5.32 Storytelling

Listen, I know I’m going on and on about this whole live storytelling thing, but I’m telling you, it’s a pretty wild scene. I’m just coming off performing at two storytelling events in three days and am left feeling quite exhilarated by the experiences. It feels good to be a part of this growing community and I’m proud of the work I’m putting out there. This past Saturday was the third Stories We Don’t Tell, a monthly event that brings together people sharing vulnerable stories. Sometimes funny, sometimes intense, the stories ranged from exploring family history, teenaged experiences, breakups and what happens when you shit yourself on a beach in front of a group of people. I felt very privileged to be on the roaster alongside Stefan Hostetter, Gillian Burt, Brianne Benness, Will Mattfeld-Sarbaugh and Wafa Ktaech.

I shared a story about a break up of mine from two years ago. The story is from my upcoming book The Walking Man and I think it went over well. When I was working on this story, I kept wondering to myself, “Why is this relationship and the ending of it, so important to me? Why am I still so affected by it? Why am I still thinking about it?”

I don’t know if I got any answers, but the piece ends with me speaking to this person I was in a relationship with. I was able to talk to her, to tell her what I wished I had two years ago. When I was reading the story to that roomful of people, I imaged that she was standing at the back of the room. No one knew who she was, no one knew she was who I was talking to. And I imaged that when I finished, she quietly walked out of the room. And I imagined that she finally heard what I’ve been holding in my heart for two years. I could let it go. Here is what I said. To provide context, the story took place in Cuba after the relationship ended. This was my last day there when I went into the ocean:

What would you say to someone knowing that this was the last time you would ever see them? There were high winds making big waves. The waves started coming one after the other, and I jumped through them and over them, until one hit me like a fist, pulled me with it.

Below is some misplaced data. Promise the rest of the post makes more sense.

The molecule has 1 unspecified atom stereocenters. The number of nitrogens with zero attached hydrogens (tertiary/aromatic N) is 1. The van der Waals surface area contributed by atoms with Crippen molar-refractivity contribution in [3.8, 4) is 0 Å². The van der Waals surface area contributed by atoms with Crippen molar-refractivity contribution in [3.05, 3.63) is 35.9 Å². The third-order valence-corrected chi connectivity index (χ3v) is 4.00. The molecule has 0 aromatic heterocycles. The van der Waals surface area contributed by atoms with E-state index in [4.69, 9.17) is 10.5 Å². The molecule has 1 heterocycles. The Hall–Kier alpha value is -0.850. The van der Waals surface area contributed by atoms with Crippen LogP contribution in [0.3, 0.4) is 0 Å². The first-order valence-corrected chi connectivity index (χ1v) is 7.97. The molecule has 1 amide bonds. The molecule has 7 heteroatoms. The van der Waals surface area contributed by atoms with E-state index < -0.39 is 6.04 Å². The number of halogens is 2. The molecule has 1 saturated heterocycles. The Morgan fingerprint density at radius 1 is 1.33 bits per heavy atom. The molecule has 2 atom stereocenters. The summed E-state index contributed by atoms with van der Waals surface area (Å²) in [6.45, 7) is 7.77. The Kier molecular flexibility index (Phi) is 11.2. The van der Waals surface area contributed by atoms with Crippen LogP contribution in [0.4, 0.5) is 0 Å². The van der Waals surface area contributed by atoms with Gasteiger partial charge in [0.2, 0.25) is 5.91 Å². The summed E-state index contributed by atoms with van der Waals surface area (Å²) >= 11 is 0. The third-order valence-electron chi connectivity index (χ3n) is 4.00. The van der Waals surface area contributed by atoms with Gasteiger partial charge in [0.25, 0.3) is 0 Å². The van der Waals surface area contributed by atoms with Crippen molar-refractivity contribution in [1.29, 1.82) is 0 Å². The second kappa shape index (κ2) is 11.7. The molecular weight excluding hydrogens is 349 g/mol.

I’m sorry that I couldn’t be the person you wanted. What is making this difficult for me is that there is nothing to point to, no one cheated, no real fights, no throwing of things. Nothing to focus my anger or hurt at except that you’re gone.

Under the surface, my mouth filled with water, the wind was knocked out of me.

I’m not here to convince you to stay if you are not happy. This is what I try to do: make people happy. But I can’t control someone else’s happiness. There is more to a relationship and who I am as a person is not what you want. I tried to adapt and fit into what you desired, but in doing this, I didn’t give you what was important. I couldn’t give you what you needed from me. And I understand that someone can fall silently, and incrementally, out of love, one day at a time. And it’s not their fault. It’s no one’s fault.

I decided to move with the water instead of against it. I let the waves carry me into shore a bit and then I stood, allowing them to crash into me. I stood until the wind died down, and the waves slowed, settled, gracefully touched the palms of my outstretched hands. And I let the water flow around me, and I let go, I want to let go, I want to let you go…

The second storytelling event I did was about online dating called Tinder Tales. When I walked into the bar, I knew this was a very different audience then I was used to and immediately my anxiety level shot through the roof. As the night progressed, my blood pressure was getting higher and higher. But also, hey, I’ve done this before and I can figure out the room. Right?

A strange thing happened and I learned a great lesson. I was performing near the end and while the other people were going on, I kept thinking of ways I should adjust my story to suit the crowd. But then I realized that I needed to stick to my story, that it’s a good story and I should get them to come around to me. So, I got up on stage and looked out to the noisy crowd. I waited for them to die down. I started speaking in my slow, deliberate way.

I trusted my words and my story.

About halfway through the story, I felt myself watching what was happening. I noticed that everyone was really quiet. My immediate reaction was, “Shit, why’re they being so quiet?” And then I realized that they were quiet because they were listening to me. I quickly grabbed myself floating above my head in this out of body experience and kept the story on track. Again, I think it went well.

I don’t know if I’m getting the hang of this storytelling thing or not. What I do know is that it’s a damn fun time. I had to start somewhere and I hope to be getting better every time out. So, yes, I know I’ve been talking about this a lot lately, but you’ll probably be hearing even more about it in the future.